Local allergic rhinitis (LAR): how to diagnose and treat it?

What is local allergic rhinitis?

Local allergic rhinitis (LAR) is:

- localized nasal allergic response in the absence of systemic atopy characterized by local production of specific IgE (sIgE) antibodies

- T(H)2 pattern of mucosal cell infiltration during natural exposure to aeroallergens

- positive nasal allergen provocation test response with release of inflammatory mediators (tryptase and eosinophil cationic protein)

How common is local allergic rhinitis (LAR)?

As many as 40% of patients previously given a diagnosis of nonallergic rhinitis or idiopathic rhinitis are now being classified as having LAR.

Culprit allergens responsible include house dust mite, grass and olive pollens (in Europe), and many others.

How to diagnose local allergic rhinitis (LAR)?

Nasal allergen provocation test (NAPT) is needed to identify the culprit allergen or allergens. Neither skin prick testing nor serum sIgE antibodies are useful for diagnosis of LAR.

In a certain proportion of cases, local sIgE can be detected, and conjunctivitis, asthma, or both can be associated with LAR.

A nasal allergen provocation test with a single aeroallergen (NAPT-S) is a useful diagnostic tool in patients with LAR, with higher sensitivity than determination of nasal sIgE, tryptase, etc, However, NAPT-S with sequential application of several allergens is a very time-consuming technique.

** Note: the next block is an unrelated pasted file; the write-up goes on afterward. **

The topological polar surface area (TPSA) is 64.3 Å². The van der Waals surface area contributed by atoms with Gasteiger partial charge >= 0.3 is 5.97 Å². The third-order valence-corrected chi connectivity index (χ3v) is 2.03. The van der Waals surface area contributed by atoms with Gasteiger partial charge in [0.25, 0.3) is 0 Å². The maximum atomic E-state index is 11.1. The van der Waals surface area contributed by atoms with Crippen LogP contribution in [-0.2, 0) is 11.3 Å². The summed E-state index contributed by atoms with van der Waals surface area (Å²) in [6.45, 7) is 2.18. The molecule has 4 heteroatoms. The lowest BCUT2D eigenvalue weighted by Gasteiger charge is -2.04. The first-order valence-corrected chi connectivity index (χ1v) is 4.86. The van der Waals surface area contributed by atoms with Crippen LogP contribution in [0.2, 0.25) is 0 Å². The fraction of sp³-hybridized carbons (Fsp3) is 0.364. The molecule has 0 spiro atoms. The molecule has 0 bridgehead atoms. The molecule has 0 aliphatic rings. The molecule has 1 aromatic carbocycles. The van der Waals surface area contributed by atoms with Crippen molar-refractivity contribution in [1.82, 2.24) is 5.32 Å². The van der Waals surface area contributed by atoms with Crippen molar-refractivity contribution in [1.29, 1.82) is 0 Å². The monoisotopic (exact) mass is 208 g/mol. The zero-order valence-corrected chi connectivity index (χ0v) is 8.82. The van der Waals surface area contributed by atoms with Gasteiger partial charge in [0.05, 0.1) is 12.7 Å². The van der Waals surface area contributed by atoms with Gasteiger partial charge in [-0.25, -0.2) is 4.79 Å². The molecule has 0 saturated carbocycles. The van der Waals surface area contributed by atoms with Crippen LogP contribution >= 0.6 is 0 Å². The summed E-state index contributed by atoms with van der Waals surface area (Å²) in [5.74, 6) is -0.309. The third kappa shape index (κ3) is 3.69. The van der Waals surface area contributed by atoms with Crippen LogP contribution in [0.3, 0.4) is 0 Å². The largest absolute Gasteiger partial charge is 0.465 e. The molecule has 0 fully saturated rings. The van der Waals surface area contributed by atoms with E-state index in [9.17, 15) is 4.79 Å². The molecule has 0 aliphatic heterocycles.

A new protocol of NAPTs with multiple aeroallergens in one session has proved to be useful, specific, sensitive, and less time-consuming for the screening of patients with LAR. The sequential application of several aeroallergens in one session did not produce any irritant response and showed 100% concordance with the gold standard NAPT-S.

However, at this time, nasal allergen provocation test (NAPT) is not readily available at most allergy or ENT clinics. Most of the clinical diagnoses of LAR are based on history and negative skin and/or blood test.

Diagnostic approach in patients with LAR, source: J Allergy Clin Immunol. 2012 Jun;129(6):1460-7:

What is the prognosis of local allergic rhinitis (LAR)?

Good quality studies are lacking. It is not clear if patients with LAR will have systemic atopy in the future.

Further studies are needed for examine the prevalence of LAR, improve the diagnostic methods, and develop therapeutic approaches, including the use of immunotherapy.

How to treat local allergic rhinitis (LAR)?

The management of the typical allergic rhinitis includes the following:

- allergen avoidance
- pharmacologic treatment
- immunotherapy, and education.

Patients with LAR have reported a good response to topical nasal corticosteroids or antihistamines, and oral antihistamines. An important consideration is whether patients with LAR could benefit from specific treatment, such as immunotherapy, and the studies are ongoing. Birch pollen immunotherapy for local allergic rhinitis was effective in this study: http://bit.ly/2CFuaEg

Treatment Options for 
Allergic Rhinitis (AR) and 
Non-Allergic Rhinitis (NAR) (click to enlarge the image).


Local allergic rhinitis: Concept, pathophysiology, and management. Rondón C, Campo P, Togias A, Fokkens WJ, Durham SR, Powe DG, Mullol J, Blanca M. J Allergy Clin Immunol. 2012 Apr 17 (PubMed).
Image source: Wikipedia, Creative Commons license.

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